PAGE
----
Why I'm voting for Fluoridation tomorrow.

"But as Slate points out, the anti-fluoridation movement is not driven by science as much as an ascendant knee-jerk anti-establishment politics that sanctifies "personal choice" over all. This attitude unites the extreme left and extreme right in a weird nexus of alternative medicine, Infowars-type conspiracy theories, and environmental activism that results in both your high school friends and your aunt spewing the same articles from NaturalNews all over your Facebook wall."

I'd also add that much of the anti-fluoride pseudoscience skepticism seems to come from an ardent, irrational provincialism that seems to be the lynchpin of everything amazing and frustrating about our town and our local political process. Our forefathers in the seventies fought for and established an "Oregon Exceptionalism" brand of politics that espoused moralistic and borderline-religious language to demand protection for our natural resources and landscape from waste and destruction, and an awful lot of the things I admire and cherish about this state (public beaches, recycling, the UGB, local food) are the eventual outgrowths of this raucously independent experiment in political innovation. 

Yet now, in a troubling manner, I see these well-meaning tropes of Oregon Exceptionalism espoused by friends and colleagues to demand the "purity of Bull Run water" (or, even more infuriating, fluoride-free microbreweries), as though a public health initiative undertaken in literally every other major city across the country that has tremendous benefits to our city's most disadvantaged young folks is somehow a threat to the political underpinnings and identity of our state.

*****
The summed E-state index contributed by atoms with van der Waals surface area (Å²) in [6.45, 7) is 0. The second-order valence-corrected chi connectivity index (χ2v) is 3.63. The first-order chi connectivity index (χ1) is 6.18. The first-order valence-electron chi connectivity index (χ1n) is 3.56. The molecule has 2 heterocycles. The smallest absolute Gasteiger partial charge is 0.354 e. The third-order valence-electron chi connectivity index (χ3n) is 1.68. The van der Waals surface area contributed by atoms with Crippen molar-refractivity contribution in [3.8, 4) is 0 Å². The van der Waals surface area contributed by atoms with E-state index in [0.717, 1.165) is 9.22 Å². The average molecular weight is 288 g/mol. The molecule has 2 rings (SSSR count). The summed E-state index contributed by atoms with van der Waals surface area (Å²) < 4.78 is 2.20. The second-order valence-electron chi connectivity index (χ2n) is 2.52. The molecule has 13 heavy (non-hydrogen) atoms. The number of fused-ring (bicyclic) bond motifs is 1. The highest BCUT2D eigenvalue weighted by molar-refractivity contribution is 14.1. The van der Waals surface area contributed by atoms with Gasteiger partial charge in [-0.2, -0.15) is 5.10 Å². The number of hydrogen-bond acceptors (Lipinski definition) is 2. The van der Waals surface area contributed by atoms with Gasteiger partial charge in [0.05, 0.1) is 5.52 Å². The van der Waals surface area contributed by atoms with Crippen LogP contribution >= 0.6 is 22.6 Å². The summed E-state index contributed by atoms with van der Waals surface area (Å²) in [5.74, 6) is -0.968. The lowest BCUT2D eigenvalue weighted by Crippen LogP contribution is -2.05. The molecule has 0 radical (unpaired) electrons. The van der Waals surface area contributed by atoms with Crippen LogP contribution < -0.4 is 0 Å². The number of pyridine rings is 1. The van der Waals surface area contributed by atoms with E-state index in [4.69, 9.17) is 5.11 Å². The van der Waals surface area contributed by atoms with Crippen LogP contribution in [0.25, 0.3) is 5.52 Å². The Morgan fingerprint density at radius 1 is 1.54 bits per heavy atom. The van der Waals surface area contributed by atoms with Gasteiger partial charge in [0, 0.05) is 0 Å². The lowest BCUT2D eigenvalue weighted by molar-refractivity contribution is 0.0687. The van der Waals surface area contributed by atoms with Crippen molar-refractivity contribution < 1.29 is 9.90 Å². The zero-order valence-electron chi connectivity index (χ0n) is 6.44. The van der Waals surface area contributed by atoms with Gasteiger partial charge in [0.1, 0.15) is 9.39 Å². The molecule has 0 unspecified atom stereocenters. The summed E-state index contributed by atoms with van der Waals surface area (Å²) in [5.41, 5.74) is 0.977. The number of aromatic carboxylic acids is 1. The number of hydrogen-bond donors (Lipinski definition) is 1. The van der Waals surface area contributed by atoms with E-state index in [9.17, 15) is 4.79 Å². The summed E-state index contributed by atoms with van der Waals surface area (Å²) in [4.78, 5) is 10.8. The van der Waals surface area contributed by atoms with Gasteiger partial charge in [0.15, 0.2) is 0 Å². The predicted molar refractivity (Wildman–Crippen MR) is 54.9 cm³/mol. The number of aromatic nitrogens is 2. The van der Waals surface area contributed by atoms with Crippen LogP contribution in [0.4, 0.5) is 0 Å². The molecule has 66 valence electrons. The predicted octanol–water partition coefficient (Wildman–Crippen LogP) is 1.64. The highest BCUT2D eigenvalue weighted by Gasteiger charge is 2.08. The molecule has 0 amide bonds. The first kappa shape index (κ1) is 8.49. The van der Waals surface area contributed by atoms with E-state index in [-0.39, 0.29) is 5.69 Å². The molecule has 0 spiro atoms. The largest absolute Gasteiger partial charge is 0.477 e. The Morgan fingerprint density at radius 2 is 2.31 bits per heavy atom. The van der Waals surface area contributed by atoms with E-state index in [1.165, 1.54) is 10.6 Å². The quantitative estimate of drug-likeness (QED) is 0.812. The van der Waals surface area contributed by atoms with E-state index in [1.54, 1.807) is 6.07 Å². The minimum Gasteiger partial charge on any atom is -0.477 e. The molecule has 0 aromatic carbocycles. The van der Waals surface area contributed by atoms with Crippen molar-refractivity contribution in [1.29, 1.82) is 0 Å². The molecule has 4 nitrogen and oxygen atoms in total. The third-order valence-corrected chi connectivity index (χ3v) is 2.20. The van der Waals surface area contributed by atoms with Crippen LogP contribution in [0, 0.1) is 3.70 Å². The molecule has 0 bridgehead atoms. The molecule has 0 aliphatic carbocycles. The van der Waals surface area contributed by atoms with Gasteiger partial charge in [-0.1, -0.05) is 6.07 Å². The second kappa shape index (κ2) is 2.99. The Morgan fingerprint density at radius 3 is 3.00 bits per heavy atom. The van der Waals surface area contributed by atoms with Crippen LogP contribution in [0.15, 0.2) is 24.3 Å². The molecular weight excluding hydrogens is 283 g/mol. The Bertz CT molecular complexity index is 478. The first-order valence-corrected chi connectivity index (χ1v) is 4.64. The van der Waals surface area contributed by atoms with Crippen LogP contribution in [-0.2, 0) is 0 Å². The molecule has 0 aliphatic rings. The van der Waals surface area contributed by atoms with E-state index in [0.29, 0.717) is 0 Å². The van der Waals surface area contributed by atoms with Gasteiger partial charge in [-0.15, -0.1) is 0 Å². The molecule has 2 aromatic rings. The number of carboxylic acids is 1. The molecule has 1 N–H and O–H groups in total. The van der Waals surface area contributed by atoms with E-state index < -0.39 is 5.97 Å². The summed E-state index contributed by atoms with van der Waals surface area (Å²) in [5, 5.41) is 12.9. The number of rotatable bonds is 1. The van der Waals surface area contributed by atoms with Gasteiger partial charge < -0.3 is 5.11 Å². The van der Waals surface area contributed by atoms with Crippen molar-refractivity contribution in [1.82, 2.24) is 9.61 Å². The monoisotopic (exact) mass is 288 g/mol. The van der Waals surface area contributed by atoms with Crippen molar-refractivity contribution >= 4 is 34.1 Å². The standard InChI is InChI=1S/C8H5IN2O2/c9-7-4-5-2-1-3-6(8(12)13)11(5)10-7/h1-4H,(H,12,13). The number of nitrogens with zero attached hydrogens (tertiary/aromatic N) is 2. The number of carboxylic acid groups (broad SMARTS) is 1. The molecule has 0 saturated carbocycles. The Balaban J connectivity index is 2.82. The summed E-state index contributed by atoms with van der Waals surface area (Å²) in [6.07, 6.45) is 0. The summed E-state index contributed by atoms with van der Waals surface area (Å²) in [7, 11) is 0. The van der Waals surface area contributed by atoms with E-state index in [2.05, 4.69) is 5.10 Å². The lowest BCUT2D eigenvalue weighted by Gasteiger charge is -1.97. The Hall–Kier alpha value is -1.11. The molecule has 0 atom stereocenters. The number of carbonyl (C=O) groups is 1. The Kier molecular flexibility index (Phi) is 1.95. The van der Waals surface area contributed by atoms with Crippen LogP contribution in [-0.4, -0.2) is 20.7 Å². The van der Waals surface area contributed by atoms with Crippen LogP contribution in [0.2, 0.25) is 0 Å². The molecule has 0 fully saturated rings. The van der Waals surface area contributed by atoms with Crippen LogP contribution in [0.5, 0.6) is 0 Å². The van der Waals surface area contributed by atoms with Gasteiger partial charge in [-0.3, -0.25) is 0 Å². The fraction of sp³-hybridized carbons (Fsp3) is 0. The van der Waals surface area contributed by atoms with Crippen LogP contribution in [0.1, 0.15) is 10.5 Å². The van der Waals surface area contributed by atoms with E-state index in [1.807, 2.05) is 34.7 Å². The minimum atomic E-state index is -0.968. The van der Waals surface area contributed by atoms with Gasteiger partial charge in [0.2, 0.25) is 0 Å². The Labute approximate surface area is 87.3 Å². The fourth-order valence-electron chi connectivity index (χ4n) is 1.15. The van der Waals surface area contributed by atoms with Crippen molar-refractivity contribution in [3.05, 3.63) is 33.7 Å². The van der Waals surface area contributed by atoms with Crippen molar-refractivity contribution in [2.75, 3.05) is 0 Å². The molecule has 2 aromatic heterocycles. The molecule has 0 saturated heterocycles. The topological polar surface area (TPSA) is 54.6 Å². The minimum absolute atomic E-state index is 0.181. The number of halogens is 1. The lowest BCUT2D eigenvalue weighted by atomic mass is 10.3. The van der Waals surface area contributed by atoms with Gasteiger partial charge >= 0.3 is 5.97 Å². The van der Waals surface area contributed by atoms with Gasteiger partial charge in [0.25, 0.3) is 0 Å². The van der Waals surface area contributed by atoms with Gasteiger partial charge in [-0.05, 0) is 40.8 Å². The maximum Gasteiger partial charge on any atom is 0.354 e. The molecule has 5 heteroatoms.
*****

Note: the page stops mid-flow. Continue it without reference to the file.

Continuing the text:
It's not surprising that a rhetoric and political worldview written forty years ago for a sparsely populated, staggeringly middle class and homogeneous Western state dependent on natural resources is showing its cracks; Oregon in general and Portland in particular are none of those things anymore. And yet, on the eve of an election, I'm watching otherwise smart folks falsely-equivocating a social justice initiative that will largely help young children of color as an attack on "clean water" due to the imposition of "chemicals," or something, as though its an affront on our Oregon values to prudently monitor and utilize our natural resources to make our communities healthy and prosperous.

Regardless of the outcome tomorrow, I'm troubled by the development of this eery, navel-gazing, borderline-nativist politics rooted in moralistic "protection of the environment" that stands to marginalize the folks who have most recently joined us in Tom McCall's Eden, and who have worked hardest to get this bill to the ballot. I'm voting yes for Fluoride, and hope you do the same. 

1 comment:

Miranda Raven said...

Pseudoscience is scary, isn't it? Nice work.